A third news report which came out on the same day was about an Uzbek nanny in Russia accused of murdering and then decapitating a little girl in her care. CCTV appeared to show her, dressed in a hijab, walking near a metro station with a head in her hands. Russian media reported that she pulled the head out of a bag and began screaming that she would blow herself up after a police officer asked to see her identity documents. Gulchekhra Bobokulova, a 38-year-old mother of three, spoke to reporters on her way into a Moscow court. Investigators believe she waited for the four-year-old girl's parents to leave the home before killing her, setting the apartment on fire and fleeing.

Taylor hopes to fully understand how certain people devote themselves so counter-intuitively to beliefs that cause such massive social harm. Like in the case of bombers and radicalised neighbours who are arrested when a terror cell is busted, none of their friends or family recognized any signs of brewing malice within them. Much in the same way serial killers are often described as charming or soft-spoken, it seems that certain people’s nature simply veers towards violence and sadism. Perhaps religion, like politics, patriotism, or other broad social platforms, allows people to act out their "Us vs Them" fantasies. It creates an outlet for people’s insatiable desire for conflict.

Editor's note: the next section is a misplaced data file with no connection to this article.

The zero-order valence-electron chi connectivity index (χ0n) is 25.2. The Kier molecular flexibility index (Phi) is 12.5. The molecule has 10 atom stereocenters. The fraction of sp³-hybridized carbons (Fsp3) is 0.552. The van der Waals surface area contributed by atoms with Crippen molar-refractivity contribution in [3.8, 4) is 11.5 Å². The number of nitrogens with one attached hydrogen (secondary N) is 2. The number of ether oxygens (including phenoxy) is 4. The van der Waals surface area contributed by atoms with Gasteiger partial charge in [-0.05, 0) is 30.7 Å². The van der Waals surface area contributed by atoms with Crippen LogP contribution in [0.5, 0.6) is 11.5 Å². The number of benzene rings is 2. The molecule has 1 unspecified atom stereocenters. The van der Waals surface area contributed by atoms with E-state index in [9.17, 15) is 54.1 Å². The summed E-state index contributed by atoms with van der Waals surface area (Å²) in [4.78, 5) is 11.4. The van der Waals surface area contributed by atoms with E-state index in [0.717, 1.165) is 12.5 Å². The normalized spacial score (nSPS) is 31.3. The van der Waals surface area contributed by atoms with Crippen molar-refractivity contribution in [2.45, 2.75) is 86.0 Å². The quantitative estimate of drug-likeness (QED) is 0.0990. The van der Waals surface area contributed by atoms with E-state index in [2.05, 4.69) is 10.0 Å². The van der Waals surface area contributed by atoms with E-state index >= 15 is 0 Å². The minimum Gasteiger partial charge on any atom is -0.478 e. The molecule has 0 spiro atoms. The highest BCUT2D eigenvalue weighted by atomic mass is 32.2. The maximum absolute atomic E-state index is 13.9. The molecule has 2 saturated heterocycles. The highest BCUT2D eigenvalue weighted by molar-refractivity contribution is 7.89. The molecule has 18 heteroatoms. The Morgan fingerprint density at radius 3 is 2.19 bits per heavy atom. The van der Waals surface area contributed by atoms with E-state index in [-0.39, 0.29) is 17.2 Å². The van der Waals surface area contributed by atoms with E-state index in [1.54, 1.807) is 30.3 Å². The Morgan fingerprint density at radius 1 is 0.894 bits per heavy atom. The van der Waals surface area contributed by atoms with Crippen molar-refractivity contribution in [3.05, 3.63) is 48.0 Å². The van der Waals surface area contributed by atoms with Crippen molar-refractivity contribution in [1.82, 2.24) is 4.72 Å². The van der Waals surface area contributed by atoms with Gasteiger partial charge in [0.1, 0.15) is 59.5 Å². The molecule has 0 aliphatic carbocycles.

Perhaps Taylor is correct, and we will soon discover the region of the brain that acts on evil impulses. Perhaps Philip Zimbardo, who partook in some of the most famous psychological experiments regarding the nature of evil is correct, and the social structures around us will always influence our malleable nature as he said in his TED talks. Whenever that happens, it will be too late for the victims of men who execute their own mothers and sisters (news just coming in of Mohammad Asif who had previously murdered his mother four or five years ago, according to police, before being pardoned at the time by his family and set free has now shot dead both his sisters in an apparent “honour killing”) or gays thrown down rooftops like ISIS.

Arshia Malik is a Srinagar-based writer and social commentator with focus on women issues and conflict in Kashmir. She makes her living as a school teacher and is an avid collector of literature. She is currently writing a book about her life as a female in Kashmiri Muslim society